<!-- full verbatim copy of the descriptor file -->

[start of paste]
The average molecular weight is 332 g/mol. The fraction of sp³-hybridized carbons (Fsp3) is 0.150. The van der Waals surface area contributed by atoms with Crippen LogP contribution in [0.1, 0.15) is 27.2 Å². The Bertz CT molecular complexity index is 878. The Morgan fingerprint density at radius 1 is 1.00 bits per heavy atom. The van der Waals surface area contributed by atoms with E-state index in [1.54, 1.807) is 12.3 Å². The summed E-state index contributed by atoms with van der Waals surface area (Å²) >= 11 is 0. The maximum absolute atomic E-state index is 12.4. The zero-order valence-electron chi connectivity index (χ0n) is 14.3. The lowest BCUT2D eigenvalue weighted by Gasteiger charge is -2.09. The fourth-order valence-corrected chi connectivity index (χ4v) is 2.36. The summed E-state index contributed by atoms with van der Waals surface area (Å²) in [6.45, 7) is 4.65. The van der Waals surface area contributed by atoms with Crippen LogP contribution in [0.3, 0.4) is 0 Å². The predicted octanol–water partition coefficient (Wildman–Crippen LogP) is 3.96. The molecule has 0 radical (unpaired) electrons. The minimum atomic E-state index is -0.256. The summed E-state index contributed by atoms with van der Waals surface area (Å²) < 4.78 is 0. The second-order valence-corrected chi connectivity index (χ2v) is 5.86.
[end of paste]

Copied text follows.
The average molecular weight is 332 g/mol. The fraction of sp³-hybridized carbons (Fsp3) is 0.150. The van der Waals surface area contributed by atoms with Crippen LogP contribution in [0.1, 0.15) is 27.2 Å². The Bertz CT molecular complexity index is 878. The Morgan fingerprint density at radius 1 is 1.00 bits per heavy atom. The van der Waals surface area contributed by atoms with E-state index in [1.54, 1.807) is 12.3 Å². The summed E-state index contributed by atoms with van der Waals surface area (Å²) >= 11 is 0. The maximum absolute atomic E-state index is 12.4. The zero-order valence-electron chi connectivity index (χ0n) is 14.3. The lowest BCUT2D eigenvalue weighted by Gasteiger charge is -2.09. The fourth-order valence-corrected chi connectivity index (χ4v) is 2.36. The summed E-state index contributed by atoms with van der Waals surface area (Å²) in [6.45, 7) is 4.65. The van der Waals surface area contributed by atoms with Crippen LogP contribution in [0.3, 0.4) is 0 Å². The predicted octanol–water partition coefficient (Wildman–Crippen LogP) is 3.96. The molecule has 0 radical (unpaired) electrons. The minimum atomic E-state index is -0.256. The summed E-state index contributed by atoms with van der Waals surface area (Å²) < 4.78 is 0. The second-order valence-corrected chi connectivity index (χ2v) is 5.86.